People can be dismissive of market research, but there are plenty of times when a company needs to take the pulse of potential customers, making certain that they have a handle on that group’s wants and needs.
One company we can be certain failed to do due diligence of this nature was Shamrock, the least memorable of Ireland’s two car companies.
Having built just ten cars, Shamrock is easy to forget—unlike DeLorean, Ireland’s other car company, which sold thousands of cars before going belly up.
By all accounts, Shamrock was the greater failure, with its owner having established a factory and making bold production claims without the benefit of having conducted a single focus group or buyer clinic. Of course, this was the late Fifties, and plenty of products reached the market in those days having never been subject to the scrutiny of conjoint analysis or beta testing. How else do you explain the likes of Postum or pimento loaf?
Shamrock was founded by American businessman James F. Conway. While on vacation with his family in Ireland in 1957, Conway determined that he could do something about the country’s then-pervasive unemployment problem. That something turned out to be building luxury cars there for export to the United States.
The well-intentioned Conway promptly established a combination factory/headquarters in Monoghan County near the town of Castleblaney, and announced his intention to build upward of 3,000 Shamrock cars a year.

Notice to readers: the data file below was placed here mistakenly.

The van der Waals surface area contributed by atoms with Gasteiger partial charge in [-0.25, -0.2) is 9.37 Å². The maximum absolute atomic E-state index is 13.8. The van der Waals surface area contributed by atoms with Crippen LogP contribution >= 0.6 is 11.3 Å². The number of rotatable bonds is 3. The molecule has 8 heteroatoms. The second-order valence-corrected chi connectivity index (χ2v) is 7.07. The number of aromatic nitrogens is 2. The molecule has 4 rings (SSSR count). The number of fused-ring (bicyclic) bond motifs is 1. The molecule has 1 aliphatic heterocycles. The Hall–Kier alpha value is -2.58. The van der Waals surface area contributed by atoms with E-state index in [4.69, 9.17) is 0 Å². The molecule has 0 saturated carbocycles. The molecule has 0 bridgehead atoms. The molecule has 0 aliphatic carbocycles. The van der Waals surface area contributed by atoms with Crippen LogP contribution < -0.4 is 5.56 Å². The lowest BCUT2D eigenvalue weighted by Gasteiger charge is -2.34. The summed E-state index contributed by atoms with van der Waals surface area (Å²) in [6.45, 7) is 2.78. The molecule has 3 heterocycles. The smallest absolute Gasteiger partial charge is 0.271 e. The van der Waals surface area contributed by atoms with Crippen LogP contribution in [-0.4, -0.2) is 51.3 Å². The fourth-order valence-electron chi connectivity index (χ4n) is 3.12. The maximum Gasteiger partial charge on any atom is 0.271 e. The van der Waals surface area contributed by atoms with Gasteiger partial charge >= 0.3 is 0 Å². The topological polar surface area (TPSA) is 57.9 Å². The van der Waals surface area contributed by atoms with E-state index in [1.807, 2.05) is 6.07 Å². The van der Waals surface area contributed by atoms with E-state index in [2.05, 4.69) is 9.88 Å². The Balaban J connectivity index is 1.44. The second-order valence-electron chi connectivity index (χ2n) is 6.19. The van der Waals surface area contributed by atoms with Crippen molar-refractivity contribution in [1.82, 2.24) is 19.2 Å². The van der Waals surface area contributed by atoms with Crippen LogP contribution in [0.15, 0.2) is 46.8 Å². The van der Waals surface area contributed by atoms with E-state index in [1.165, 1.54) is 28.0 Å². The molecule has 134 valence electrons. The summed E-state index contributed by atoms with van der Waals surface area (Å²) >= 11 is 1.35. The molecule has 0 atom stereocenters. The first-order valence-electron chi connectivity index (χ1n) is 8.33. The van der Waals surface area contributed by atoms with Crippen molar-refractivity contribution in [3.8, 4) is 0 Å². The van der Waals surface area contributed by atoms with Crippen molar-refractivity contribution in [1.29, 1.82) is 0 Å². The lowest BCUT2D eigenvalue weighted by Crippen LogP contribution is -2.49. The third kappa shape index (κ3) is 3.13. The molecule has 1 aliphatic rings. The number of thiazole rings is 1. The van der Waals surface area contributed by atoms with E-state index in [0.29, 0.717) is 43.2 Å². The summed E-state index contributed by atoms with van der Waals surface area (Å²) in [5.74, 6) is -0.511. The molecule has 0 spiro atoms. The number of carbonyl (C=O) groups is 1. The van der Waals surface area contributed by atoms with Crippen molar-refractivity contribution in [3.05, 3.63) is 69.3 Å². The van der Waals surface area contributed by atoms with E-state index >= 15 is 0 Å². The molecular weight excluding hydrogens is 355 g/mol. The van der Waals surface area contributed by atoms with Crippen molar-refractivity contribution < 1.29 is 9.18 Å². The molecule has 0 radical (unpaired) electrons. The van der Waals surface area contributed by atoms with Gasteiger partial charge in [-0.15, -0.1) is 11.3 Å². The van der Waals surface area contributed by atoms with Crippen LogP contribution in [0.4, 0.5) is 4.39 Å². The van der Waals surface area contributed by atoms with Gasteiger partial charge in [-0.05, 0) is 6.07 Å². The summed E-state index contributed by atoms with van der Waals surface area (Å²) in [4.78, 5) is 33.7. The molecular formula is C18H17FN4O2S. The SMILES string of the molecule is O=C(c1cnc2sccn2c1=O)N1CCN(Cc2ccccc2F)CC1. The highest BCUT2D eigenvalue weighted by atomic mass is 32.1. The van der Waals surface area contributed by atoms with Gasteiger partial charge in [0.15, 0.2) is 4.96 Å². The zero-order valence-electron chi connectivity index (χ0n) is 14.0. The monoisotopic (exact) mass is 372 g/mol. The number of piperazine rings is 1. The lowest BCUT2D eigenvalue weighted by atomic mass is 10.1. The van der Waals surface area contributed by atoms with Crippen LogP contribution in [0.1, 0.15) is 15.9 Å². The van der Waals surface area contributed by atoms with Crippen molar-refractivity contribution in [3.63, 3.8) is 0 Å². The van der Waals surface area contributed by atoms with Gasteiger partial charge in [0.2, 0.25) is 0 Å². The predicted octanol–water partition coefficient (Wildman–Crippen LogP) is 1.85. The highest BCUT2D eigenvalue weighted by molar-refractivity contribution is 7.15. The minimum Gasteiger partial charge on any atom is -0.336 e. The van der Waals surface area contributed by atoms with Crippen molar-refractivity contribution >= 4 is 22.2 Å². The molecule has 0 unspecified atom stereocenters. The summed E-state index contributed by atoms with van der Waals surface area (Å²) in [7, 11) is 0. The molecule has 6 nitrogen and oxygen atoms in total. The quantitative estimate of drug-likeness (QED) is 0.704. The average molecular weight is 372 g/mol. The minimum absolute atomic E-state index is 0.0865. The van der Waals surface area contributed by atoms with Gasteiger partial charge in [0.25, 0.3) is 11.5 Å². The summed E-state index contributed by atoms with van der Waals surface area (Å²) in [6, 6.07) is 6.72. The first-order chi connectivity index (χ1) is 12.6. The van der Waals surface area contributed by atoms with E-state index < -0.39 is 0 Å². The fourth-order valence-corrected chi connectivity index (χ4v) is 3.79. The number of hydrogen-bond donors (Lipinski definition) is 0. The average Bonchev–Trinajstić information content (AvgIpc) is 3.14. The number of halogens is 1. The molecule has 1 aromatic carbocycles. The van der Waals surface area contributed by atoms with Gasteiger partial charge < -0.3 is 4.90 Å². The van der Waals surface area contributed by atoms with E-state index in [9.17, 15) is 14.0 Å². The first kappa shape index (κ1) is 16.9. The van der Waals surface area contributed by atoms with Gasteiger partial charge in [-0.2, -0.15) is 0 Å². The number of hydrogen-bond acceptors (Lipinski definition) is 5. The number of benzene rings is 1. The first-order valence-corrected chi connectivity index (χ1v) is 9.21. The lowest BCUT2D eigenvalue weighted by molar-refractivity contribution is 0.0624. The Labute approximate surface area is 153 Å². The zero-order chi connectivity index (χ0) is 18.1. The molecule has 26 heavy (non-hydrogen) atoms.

Development, such that it was, went quickly. The “luxury” Shamrock was a four-place, open-air two-door featuring a one-piece fiberglass body and removable hardtop. To save time and money, off-the-shelf drivetrain bits were used.
Powering the Shamrock was a 53-horsepower Austin A55 1500-cc engine paired with a 4-speed manual transmission. The car’s simple ladder frame was designed in-house.
Whole books could be written about the Shamrock’s designer, a character named Alvin ‘Spike’ Rhiando. Spike was given to offering varying stories regarding his personal history, including his nation of origin. By most accounts Rhiando was Italian, but he also claimed at times to be Canadian and American. Rhiando also claimed to be a racecar driver, which may have been true for a while.
Apart from his work penning the Shamrock, Rhiando seems to have had no experience designing automobiles, a fact that should surprise no one who’s seen the Shamrock up close.
Production of the Shamrock began and ended in 1959. Ultimately, Conway could find no one to sell or distribute his car in the United States or in England.
Looking for all the world like a Ford Thunderbird that had been trapped in a microwave oven set on “high” for several minutes, the Shamrock was priced at a seemingly reasonable $2495—about $1000 less than the aforementioned T-Bird.
Still, that $1000 bought you a lot more car as far as the Thunderbird was concerned. It is reported that the Shamrock could run from 0-60 mph in about 20 seconds, while the T-Bird did so in about 13.
More importantly, the Thunderbird was built of steel, offered real weather isolation (the Shamrock had no side windows), and, most importantly, wasn’t ugly.
While no good road-test information exists for the Shamrock, it is probably safe to assume the Ford was also built better, rode better, handled better, and was quieter and more comfortable. The cabin was also more nicely finished—a lot more nicely finished.
Having built just 10 cars, and having sold none, Conway closed up shop. One story has it that the remaining fiberglass bodies and most of the Shamrock tooling were simply dumped into a nearby lake, never to be seen again.
Of the few assembled cars, several seem to have found their way to the States, where they periodically appear in parades, festooned in green bunting.
Had Conway done a little market research, he may have identified a buyer niche to design a car for. That said, he might also have learned that there really isn’t any market for an underpowered fiberglass car of dubious quality without side windows.